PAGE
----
Like most ladies, I have an on/off relationship with Iro and Buba. My mum wore Iro and Buba a lot so I’ve always been familiar with it. We went through the Guinea brocade, Voile, Satin, Organza, Jacquard, Hollandaise Ankara and different fabrics. I, therefore, naturally viewed Iro and Buba through my mum’s eyes and instinctively associated it with mums.
Iro and Buba has been around for a long time, it has lived through quite a number of decades! It has been dreaded, loved, respected and tweaked over and over again. It has survived styles and trends, Iro and Buba is legend 👊🏽.
Iro and Buba
Iro and Buba is an outfit traditionally worn by the Yoruba women of South/West Nigeria. The Iro and Buba consist of:
- Iro: the large fabric wrapped around the body. The iro has a literal meaning ‘ the act of wrapping’.
- the Buba; a voluminous blouse.
- Ipele; (a shawl that goes around the waist)
- Iborun: A shawl/Wrap usually hung on the shoulder.
- gele; headgear or head tie.
A journey through decades
In the 50s and early 60s, Iro and Buba was made with cotton and Aso-oke, with the wrapper tied across the chest by some women. Aso-oke is a hand-loomed woven cotton cloth made and worn by the Yoruba people of Nigeria and was mainly worn for special occasions.
In later years, the Lace fabric became popular in Nigeria and iro and buba was not left out of the party 😁. The lace fabric was sometimes used to make the full attire or used for just the buba, whilst aso-oke or damask was used for the wrapper, gele and ipele.
The Iro and Buba later became embraced by non-Yorubas and was very popular before the influx of the western dressing.
Interestingly, the daring fashion of the swinging 60s also influenced Nigerian fashion. It was then that the Adire fabric became popular again, it also brought to life what is popularly known today as the “Oleku style”. This meant the buba lengths grew shorter, and the wrapper lengths also grew shorter, the ipele and iborun were in some cases ditched giving a more modern look.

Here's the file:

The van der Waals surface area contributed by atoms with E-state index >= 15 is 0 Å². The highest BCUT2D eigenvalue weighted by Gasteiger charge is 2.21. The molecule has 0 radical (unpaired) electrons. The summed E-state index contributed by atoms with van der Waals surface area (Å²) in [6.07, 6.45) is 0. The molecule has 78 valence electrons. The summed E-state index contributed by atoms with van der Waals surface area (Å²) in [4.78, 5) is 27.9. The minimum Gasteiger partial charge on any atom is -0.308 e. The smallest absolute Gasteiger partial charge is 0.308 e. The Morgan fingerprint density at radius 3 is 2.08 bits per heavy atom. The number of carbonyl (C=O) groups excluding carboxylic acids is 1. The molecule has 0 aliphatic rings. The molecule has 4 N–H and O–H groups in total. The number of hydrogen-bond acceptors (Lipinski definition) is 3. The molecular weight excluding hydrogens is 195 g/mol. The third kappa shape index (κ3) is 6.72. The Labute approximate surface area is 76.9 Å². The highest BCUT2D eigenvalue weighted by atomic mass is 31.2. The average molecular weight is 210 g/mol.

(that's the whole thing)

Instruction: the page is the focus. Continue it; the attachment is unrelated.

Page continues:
The 70s was the age of disco and its psychedelic dressing, Iro and Buba became an outfit for the older generation as young ladies embraced the bell-bottoms, flares mini-skirts and other eclectic styles of the 70s. Younger women would only be caught in it when forced to wear it for family occasions like weddings, funerals and for their traditional marriage.
The 80’s was pretty much the same. Young Nigerian women had totally embraced western dressing and young ladies only wore Nigerian outfits for cultural purpose. Our beloved Iro and Buba stayed fighting though, as it remained a favourite with Nigerian mothers (God bless Nigerian mothers). It has survived different fabric trends, from Aso-oke to Damask, Brocade to Satin, Oraganza to Guipure, Jacquard to Hollandaise (Ankara) the Iro and Buba has seen it all.
The late 90s and noughties witnessed a rejuvenation of the Iro and Buba, thanks to Tunde Kelani’s 1997 movie ‘Oleku’. The movie jerked the relegated attire back to life as the younger generation embraced the ‘oleku’ style. Oleku’ is a Yoruba word which means ‘too hot’ though there are different interpretations to its meaning, oleku describes an alluring fashion style.